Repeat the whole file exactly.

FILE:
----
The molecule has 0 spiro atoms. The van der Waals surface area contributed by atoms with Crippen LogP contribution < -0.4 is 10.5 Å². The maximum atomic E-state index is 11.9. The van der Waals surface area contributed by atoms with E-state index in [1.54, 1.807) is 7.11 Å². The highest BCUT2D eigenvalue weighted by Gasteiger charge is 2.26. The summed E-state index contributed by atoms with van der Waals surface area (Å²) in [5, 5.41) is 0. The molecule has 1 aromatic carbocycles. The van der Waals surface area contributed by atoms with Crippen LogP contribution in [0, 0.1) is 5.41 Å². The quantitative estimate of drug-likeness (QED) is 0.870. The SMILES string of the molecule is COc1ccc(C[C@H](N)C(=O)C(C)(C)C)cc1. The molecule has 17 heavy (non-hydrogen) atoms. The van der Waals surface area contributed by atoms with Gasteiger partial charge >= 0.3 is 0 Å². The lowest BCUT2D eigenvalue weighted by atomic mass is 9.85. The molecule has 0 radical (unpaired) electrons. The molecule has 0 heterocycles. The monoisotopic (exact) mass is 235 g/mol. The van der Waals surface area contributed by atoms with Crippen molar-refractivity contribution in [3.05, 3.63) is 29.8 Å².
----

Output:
The molecule has 0 spiro atoms. The van der Waals surface area contributed by atoms with Crippen LogP contribution < -0.4 is 10.5 Å². The maximum atomic E-state index is 11.9. The van der Waals surface area contributed by atoms with E-state index in [1.54, 1.807) is 7.11 Å². The highest BCUT2D eigenvalue weighted by Gasteiger charge is 2.26. The summed E-state index contributed by atoms with van der Waals surface area (Å²) in [5, 5.41) is 0. The molecule has 1 aromatic carbocycles. The van der Waals surface area contributed by atoms with Crippen LogP contribution in [0, 0.1) is 5.41 Å². The quantitative estimate of drug-likeness (QED) is 0.870. The SMILES string of the molecule is COc1ccc(C[C@H](N)C(=O)C(C)(C)C)cc1. The molecule has 17 heavy (non-hydrogen) atoms. The van der Waals surface area contributed by atoms with Gasteiger partial charge >= 0.3 is 0 Å². The lowest BCUT2D eigenvalue weighted by atomic mass is 9.85. The molecule has 0 radical (unpaired) electrons. The molecule has 0 heterocycles. The monoisotopic (exact) mass is 235 g/mol. The van der Waals surface area contributed by atoms with Crippen molar-refractivity contribution in [3.05, 3.63) is 29.8 Å².